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Chip Brown's "Big 12 Missile Crisis" Timeline


To put a cap on this conference expansion episode, Chip Brown has published a recap of the Big 12's tumultuous days from when Nebraska decided to go to the Big Ten until the Big 12 Lite was formalized. It's in a nice narrative form, little of it is speculation, and it provides a few more details than what was already out there. It includes the Pac-10 trying to change the deal at the last minute but leaves out Texas trying to change the deal at the last minute, but whatever. It's a good recap of everything if you missed it.

Conference USA is Preparing a Raiding Party


Everyone is being tight-lipped in the expansion process. Everyone, that is, except for ECU AD Terry Holland. He's taken the unusual step of publishing all of his thoughts straight to you, the public. He says that CUSA is planning on raiding the leftovers if the Big 12 falls apart. He also appears to have contacts within the Big East, saying that it "has been in a bunker mentality, hoping to keep enough of its eight current members to remain a viable FBS (formerly Division I-A) Conference with automatic qualification for BCS bowl games." He then talks at length about the Big East's motivations and his thoughts on that, probably because a lot of ECU fans hope to get a Big East invitation if someone leaves. He even goes as far as to speculate on the future: "As for the rest of the expansion nationwide, I believe Texas will hold the Big 12 together. Texas and Oklahoma should be very happy to say "good riddance" to the conference championship game. Those two teams have a better chance for each to end up in BCS Bowls in a given season without the "double jeopardy" that a conference championship game creates for them. In fact, a nine-member Big Whatever should be their goal. If Texas holds the Big Whatever together, the Pac 10's "quick strike" will come back to haunt them because they are now committed to finding at least one more member who can add value to the Pac 10. Colorado's main value was as "bait" for Texas, Oklahoma, etc... in order to create real value for the Pac 10." Any other ADs out there willing to go this far on the record? Someone get me Mal Moore on the phone for his dissertation on the subject. Oh, and all hail the Big Whatever.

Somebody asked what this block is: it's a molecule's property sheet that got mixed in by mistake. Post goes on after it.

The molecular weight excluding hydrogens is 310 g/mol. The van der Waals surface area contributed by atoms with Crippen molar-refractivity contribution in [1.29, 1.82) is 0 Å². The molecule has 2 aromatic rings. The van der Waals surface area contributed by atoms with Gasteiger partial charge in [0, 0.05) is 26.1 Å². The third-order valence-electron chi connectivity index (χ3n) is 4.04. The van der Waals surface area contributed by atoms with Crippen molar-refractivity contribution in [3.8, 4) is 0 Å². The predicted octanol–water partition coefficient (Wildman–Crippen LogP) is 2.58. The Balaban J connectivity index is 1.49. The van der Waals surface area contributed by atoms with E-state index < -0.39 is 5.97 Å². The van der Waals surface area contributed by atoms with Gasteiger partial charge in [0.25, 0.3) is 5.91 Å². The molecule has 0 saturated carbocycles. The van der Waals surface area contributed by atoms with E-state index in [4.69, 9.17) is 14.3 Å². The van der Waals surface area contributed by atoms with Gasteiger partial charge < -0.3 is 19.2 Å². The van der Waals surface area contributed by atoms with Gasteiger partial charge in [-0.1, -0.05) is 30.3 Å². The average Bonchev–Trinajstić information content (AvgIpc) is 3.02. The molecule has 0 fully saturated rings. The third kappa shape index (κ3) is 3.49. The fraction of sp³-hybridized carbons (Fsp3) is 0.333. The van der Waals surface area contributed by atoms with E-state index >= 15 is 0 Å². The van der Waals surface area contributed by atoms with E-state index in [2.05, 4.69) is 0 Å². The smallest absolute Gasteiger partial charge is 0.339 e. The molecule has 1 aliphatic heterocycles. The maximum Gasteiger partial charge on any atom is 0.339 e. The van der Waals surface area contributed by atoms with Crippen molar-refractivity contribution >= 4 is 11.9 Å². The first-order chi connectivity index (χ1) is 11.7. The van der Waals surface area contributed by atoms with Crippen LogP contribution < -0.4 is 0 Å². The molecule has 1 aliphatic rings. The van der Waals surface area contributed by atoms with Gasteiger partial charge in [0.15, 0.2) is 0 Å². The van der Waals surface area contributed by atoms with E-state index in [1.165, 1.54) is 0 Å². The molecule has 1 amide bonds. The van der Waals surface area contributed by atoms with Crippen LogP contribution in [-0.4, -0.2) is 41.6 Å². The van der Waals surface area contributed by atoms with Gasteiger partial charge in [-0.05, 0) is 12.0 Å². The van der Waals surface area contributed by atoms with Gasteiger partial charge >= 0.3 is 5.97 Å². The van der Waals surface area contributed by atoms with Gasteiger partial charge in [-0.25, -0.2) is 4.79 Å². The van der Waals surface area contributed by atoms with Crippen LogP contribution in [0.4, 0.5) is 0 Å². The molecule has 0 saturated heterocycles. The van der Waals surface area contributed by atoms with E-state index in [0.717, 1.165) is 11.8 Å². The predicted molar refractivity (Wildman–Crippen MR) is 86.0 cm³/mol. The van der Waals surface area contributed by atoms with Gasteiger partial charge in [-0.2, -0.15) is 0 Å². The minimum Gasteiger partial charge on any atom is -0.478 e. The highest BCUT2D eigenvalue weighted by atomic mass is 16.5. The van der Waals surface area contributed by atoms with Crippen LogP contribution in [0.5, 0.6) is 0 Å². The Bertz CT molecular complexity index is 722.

Is Expansion Really Worth It?


CNBC's Darren Rovell talked to Barry Frank, an executive from IMG Media about whether conference expansion makes fiscal sense. IMG, you'll remember, is one of the companies that universities sign up with when negotiating their local media rights. Frank doesn't think the big windfall is really out there. He doesn't believe ESPN can pony up what the Pac-10 will ask for, and that Fox is its only hope. In addition, he doesn't believe Nebraska would be a net positive in the Big Ten or that Texas A&M would be a net positive in the SEC. Of course, this is just one media executive, and he might have reasons we don't know about for tossing cold water on the story. Plus, Rovell himself has been lukewarm on conference expansion all along, although he has also found a former CBS sports president who agrees with him. It is a valid question though - can Texas A&M and another team for balance really bring an extra $34 million a year?

Wilner: Colorado May Beat Nebraska to the Punch


The San Jose Mercury News's Jon Wilner is reporting that Colorado is likely to accept a Pac-10 invitation today. As in, a day before Nebraska is supposed to formally announce its Big Ten membership. Also according to Wilner, the five other rumored schools (Texas, Texas A&M, Texas Tech, Oklahoma, Oklahoma State) are committed to joining the Pac-10 together if Nebraska bolts. So yeah: the SEC's talks with Texas A&M don't appear to have added up to much. If somehow the Big 12 stays together despite losing Colorado and probably Nebraska, the Pac-10 would add Utah to get to 12. That's the story out of San Jose.

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